Review: TT Isle Of Man: Ride on the Edge (PS4)

Review: TT Isle Of Man: Ride on the Edge (PS4)

Platforms:

  • PlayStation 4
  • Xbox One
  • PC

Platform/Hardware Used:

  • PSN Download
  • PS4 Pro
  • HDTV

Extras:

  • DualShock 4 Required (1)
  • Move None
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Title: TT Isle Of Man: Ride on the Edge
Format: Blu-ray Disc / PSN (19.6 GB)
Release Date: March 13, 2018
Publisher: Bigben Interactive
Developer: Kylotonn Racing Games
Original MSRP: $59.99 (US), €59.99 (EU), £44.99 (UK)
ESRB Rating: E
PEGI: 3
A copy of this game was provided by the publisher for review purposes.
PS Nation Review Policy

TT Isle of Man – Ride on the Edge Day One Edition is quite a long name and its really even longer as the TT stands for Tourist Trophy. So what should I call it? Not the abbreviation because that looks like something my daughter wrote when she was two: TTIoM:RotEDOE.

Kylotonn Racing Games has faithfully reproduced the most difficult and demanding course in Superbike history. But is it any fun? I take it for a spin and find out if it’s worth your hard-earned cash.

Gameplay:
My first trophy in TT Isle of Man was “The Fall Guy”, which sums up my first five minutes with the game perfectly. I crashed so much that even Colt Seavers would be proud. After that, and some small adjustments to the difficulty settings, things went much better.

I had to wait for the game to fully install before being able to race on the huge and legendary Snaefell Mountain course with all of its thirty-seven miles (37.73 to be exact) faithfully reproduced. While waiting I opted for one of the nine fictional maps that provide a variety of challenges.

Don’t fret, as the fictional courses are still just as fun and nail-biting as Snaefell. With locations like some docklands and the English countryside it varies from Snaefell Mountain but not too much. In other words, you might notice a few of the same assets on all of the tracks.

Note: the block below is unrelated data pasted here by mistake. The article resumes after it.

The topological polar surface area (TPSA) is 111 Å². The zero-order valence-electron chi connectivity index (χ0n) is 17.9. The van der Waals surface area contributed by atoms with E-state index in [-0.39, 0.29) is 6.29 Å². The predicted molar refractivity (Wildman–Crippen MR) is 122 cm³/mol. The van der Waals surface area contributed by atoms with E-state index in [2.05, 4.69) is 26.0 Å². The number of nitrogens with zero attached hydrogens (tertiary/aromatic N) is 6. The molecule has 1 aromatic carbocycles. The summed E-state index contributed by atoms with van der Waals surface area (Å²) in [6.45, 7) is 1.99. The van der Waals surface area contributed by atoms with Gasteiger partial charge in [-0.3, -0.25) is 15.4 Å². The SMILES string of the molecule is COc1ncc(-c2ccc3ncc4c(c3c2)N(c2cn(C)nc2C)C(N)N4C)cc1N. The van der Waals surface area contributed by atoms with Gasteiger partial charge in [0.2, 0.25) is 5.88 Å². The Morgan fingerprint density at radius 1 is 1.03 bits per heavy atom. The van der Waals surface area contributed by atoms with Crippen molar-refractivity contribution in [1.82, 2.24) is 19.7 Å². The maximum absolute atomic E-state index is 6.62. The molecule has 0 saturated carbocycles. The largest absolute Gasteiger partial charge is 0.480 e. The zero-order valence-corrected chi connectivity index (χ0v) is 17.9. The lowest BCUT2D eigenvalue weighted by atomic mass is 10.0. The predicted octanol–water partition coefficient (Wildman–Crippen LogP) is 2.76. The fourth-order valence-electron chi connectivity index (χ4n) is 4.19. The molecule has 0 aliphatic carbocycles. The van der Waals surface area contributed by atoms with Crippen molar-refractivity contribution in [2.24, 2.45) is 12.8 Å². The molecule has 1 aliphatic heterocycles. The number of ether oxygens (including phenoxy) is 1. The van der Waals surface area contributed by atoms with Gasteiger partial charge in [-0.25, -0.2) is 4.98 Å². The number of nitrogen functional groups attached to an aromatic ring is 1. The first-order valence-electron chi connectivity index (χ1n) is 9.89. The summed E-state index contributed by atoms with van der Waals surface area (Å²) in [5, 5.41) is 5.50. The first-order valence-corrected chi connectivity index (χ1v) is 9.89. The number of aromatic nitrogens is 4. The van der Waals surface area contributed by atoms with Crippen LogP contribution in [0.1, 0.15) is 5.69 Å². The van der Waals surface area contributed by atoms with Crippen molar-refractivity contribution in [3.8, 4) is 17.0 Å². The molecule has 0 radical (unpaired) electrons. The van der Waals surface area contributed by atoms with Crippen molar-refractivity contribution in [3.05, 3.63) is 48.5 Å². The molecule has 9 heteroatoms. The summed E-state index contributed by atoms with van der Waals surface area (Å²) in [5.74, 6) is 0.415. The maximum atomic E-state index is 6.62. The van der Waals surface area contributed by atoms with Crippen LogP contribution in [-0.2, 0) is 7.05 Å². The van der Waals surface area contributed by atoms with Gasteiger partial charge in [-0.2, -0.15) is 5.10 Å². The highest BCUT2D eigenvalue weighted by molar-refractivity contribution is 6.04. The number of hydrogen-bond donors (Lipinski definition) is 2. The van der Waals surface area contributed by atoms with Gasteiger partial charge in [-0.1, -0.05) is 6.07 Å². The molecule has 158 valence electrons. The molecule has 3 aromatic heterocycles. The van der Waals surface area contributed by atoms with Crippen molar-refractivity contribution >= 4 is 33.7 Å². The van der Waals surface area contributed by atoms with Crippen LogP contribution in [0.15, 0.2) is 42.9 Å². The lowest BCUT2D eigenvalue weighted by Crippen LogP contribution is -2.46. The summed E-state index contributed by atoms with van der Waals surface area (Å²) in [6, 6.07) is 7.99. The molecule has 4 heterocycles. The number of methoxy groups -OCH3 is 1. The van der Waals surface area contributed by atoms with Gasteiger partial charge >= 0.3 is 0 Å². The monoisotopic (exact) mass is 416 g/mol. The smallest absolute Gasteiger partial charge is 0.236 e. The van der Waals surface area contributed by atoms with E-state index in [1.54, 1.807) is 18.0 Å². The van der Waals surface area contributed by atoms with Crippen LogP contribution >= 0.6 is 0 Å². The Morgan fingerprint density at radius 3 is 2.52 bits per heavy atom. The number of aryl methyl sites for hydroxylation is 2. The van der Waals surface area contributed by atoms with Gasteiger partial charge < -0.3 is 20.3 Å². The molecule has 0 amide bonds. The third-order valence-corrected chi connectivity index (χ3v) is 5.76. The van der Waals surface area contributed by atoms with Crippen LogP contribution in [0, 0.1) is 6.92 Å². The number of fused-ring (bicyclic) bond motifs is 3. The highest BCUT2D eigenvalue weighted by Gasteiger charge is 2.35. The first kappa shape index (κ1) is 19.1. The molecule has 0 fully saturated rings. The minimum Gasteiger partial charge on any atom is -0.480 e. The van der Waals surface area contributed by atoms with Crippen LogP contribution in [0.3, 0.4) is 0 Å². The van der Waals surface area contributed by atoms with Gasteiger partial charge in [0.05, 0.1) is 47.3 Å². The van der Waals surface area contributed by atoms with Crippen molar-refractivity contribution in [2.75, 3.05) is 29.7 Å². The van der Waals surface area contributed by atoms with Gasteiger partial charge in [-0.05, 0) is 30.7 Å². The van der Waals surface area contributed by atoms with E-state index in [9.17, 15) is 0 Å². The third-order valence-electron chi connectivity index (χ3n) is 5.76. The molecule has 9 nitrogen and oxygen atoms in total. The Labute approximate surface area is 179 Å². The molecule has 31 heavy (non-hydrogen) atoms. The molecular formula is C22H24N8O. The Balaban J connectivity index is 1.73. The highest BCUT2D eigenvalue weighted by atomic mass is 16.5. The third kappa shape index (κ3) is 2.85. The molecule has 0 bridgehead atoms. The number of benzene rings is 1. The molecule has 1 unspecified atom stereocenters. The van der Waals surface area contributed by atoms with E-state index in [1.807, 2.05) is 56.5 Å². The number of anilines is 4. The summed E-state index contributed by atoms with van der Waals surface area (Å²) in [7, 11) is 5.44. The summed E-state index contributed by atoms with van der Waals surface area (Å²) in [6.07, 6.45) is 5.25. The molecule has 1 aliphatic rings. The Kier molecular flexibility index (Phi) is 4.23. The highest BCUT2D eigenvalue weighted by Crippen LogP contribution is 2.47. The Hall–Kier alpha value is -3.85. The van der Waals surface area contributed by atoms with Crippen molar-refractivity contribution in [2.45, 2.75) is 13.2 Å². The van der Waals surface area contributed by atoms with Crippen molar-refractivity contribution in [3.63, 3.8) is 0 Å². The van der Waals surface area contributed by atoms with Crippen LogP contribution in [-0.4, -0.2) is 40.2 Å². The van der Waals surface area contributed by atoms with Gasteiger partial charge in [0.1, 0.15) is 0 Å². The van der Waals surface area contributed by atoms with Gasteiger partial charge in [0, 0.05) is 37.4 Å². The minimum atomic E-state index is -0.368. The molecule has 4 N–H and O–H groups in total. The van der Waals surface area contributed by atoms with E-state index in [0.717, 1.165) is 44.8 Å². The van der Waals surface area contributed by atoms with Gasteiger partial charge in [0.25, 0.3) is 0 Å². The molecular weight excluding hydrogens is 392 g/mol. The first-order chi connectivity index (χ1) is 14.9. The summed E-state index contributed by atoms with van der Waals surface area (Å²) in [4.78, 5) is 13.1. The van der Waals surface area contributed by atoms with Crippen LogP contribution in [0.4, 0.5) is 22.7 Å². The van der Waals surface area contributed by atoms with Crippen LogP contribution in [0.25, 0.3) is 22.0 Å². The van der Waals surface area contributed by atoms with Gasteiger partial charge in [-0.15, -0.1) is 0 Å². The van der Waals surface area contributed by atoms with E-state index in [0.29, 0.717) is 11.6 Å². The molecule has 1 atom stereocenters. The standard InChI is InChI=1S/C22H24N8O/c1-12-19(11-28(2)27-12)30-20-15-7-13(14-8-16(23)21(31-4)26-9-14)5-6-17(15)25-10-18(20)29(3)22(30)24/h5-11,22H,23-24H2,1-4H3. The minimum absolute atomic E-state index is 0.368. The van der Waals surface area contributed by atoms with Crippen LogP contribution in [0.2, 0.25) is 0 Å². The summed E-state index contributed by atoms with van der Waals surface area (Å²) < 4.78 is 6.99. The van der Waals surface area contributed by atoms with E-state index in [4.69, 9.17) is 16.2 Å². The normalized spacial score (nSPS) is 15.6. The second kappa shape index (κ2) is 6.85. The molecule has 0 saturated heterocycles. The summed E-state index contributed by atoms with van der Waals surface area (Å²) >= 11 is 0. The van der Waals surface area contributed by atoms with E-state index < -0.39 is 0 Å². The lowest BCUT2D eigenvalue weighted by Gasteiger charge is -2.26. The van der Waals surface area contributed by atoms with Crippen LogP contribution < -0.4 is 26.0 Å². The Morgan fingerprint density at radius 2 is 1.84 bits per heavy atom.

Okay, aside from my dismal start I quickly grew accustomed to the controls and I really enjoy how it feels, especially in the heart-pounding Helmet View. Being able to turn off various parts or all of the HUD is very nice and very immersive. Although I particularly like the turn names appearing as I race on the historic course as one or two are familiar.

I especially like how the crashes are handled, with either a fixed camera showing the rider and bike tumble down the road or the unnerving rear camera. The latter makes it feel agonizingly painful as it puts you so close to the road. The former can sometimes be quite funny as the rider is catapulted over a wall into someone’s garden.

There is a Career Mode with a moderately confusing menu layout. It should take a long time to get through and there’s also a Quick Race and some Time Trials to keep you going. There’s also a Tutorial Mode should you wish to brush up on your skills.

Visuals:
This is a great looking game. I won’t bore you with framerates and other technical details, partly because I have no idea about them and it doesn’t matter. The game is fast, smooth, and very detailed.